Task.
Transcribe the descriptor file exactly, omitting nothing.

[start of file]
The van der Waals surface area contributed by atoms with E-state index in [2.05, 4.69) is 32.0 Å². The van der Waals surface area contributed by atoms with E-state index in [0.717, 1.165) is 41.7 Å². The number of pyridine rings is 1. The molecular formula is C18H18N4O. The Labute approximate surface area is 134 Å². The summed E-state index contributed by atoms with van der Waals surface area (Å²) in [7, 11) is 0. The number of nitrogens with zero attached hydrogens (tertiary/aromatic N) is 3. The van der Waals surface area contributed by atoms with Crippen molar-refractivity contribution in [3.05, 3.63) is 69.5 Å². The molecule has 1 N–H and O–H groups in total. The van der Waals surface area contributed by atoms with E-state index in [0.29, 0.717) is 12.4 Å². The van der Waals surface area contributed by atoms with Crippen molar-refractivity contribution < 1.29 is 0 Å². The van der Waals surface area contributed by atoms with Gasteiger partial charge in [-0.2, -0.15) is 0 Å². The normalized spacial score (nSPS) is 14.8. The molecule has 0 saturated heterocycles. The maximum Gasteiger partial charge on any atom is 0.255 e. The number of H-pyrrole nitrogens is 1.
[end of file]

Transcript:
The van der Waals surface area contributed by atoms with E-state index in [2.05, 4.69) is 32.0 Å². The van der Waals surface area contributed by atoms with E-state index in [0.717, 1.165) is 41.7 Å². The number of pyridine rings is 1. The molecular formula is C18H18N4O. The Labute approximate surface area is 134 Å². The summed E-state index contributed by atoms with van der Waals surface area (Å²) in [7, 11) is 0. The number of nitrogens with zero attached hydrogens (tertiary/aromatic N) is 3. The van der Waals surface area contributed by atoms with Crippen molar-refractivity contribution in [3.05, 3.63) is 69.5 Å². The molecule has 1 N–H and O–H groups in total. The van der Waals surface area contributed by atoms with E-state index in [0.29, 0.717) is 12.4 Å². The van der Waals surface area contributed by atoms with Crippen molar-refractivity contribution < 1.29 is 0 Å². The van der Waals surface area contributed by atoms with Gasteiger partial charge in [-0.2, -0.15) is 0 Å². The normalized spacial score (nSPS) is 14.8. The molecule has 0 saturated heterocycles. The maximum Gasteiger partial charge on any atom is 0.255 e. The number of H-pyrrole nitrogens is 1.